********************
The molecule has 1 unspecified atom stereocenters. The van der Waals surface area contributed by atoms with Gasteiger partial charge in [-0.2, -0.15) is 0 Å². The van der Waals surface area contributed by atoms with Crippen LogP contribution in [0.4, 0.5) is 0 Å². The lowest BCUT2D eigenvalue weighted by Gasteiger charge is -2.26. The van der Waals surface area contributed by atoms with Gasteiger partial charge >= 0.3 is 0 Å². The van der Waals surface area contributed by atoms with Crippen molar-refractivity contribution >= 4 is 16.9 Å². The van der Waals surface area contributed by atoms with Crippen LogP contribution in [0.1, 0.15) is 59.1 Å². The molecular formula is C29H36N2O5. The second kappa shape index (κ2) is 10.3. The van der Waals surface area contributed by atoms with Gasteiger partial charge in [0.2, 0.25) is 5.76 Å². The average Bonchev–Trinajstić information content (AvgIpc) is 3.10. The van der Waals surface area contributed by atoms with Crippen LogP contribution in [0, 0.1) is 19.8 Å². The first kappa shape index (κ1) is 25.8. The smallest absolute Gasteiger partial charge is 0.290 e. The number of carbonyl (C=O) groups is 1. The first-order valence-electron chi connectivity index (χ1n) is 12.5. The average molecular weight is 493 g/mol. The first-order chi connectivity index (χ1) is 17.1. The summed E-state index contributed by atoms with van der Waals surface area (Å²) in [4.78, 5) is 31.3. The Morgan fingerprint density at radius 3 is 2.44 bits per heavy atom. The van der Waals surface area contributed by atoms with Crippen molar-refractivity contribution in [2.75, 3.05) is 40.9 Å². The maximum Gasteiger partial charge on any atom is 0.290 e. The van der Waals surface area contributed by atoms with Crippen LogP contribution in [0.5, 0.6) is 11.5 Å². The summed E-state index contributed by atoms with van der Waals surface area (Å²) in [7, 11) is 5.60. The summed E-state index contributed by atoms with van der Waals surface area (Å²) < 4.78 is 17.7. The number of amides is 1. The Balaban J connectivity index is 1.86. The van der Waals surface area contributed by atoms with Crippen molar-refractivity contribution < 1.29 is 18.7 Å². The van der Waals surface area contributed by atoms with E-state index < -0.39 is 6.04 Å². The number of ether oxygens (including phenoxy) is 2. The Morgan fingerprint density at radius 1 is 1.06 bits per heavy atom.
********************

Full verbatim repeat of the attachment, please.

The molecule has 1 unspecified atom stereocenters. The van der Waals surface area contributed by atoms with Gasteiger partial charge in [-0.2, -0.15) is 0 Å². The van der Waals surface area contributed by atoms with Crippen LogP contribution in [0.4, 0.5) is 0 Å². The lowest BCUT2D eigenvalue weighted by Gasteiger charge is -2.26. The van der Waals surface area contributed by atoms with Gasteiger partial charge >= 0.3 is 0 Å². The van der Waals surface area contributed by atoms with Crippen molar-refractivity contribution >= 4 is 16.9 Å². The van der Waals surface area contributed by atoms with Crippen LogP contribution in [0.1, 0.15) is 59.1 Å². The molecular formula is C29H36N2O5. The second kappa shape index (κ2) is 10.3. The van der Waals surface area contributed by atoms with Gasteiger partial charge in [0.2, 0.25) is 5.76 Å². The average Bonchev–Trinajstić information content (AvgIpc) is 3.10. The van der Waals surface area contributed by atoms with Crippen LogP contribution in [0, 0.1) is 19.8 Å². The first kappa shape index (κ1) is 25.8. The smallest absolute Gasteiger partial charge is 0.290 e. The number of carbonyl (C=O) groups is 1. The first-order valence-electron chi connectivity index (χ1n) is 12.5. The average molecular weight is 493 g/mol. The first-order chi connectivity index (χ1) is 17.1. The summed E-state index contributed by atoms with van der Waals surface area (Å²) in [4.78, 5) is 31.3. The Morgan fingerprint density at radius 3 is 2.44 bits per heavy atom. The van der Waals surface area contributed by atoms with Crippen molar-refractivity contribution in [2.75, 3.05) is 40.9 Å². The maximum Gasteiger partial charge on any atom is 0.290 e. The van der Waals surface area contributed by atoms with Crippen LogP contribution in [0.5, 0.6) is 11.5 Å². The summed E-state index contributed by atoms with van der Waals surface area (Å²) in [7, 11) is 5.60. The summed E-state index contributed by atoms with van der Waals surface area (Å²) < 4.78 is 17.7. The number of amides is 1. The Balaban J connectivity index is 1.86. The van der Waals surface area contributed by atoms with Crippen molar-refractivity contribution < 1.29 is 18.7 Å². The van der Waals surface area contributed by atoms with E-state index < -0.39 is 6.04 Å². The number of ether oxygens (including phenoxy) is 2. The Morgan fingerprint density at radius 1 is 1.06 bits per heavy atom.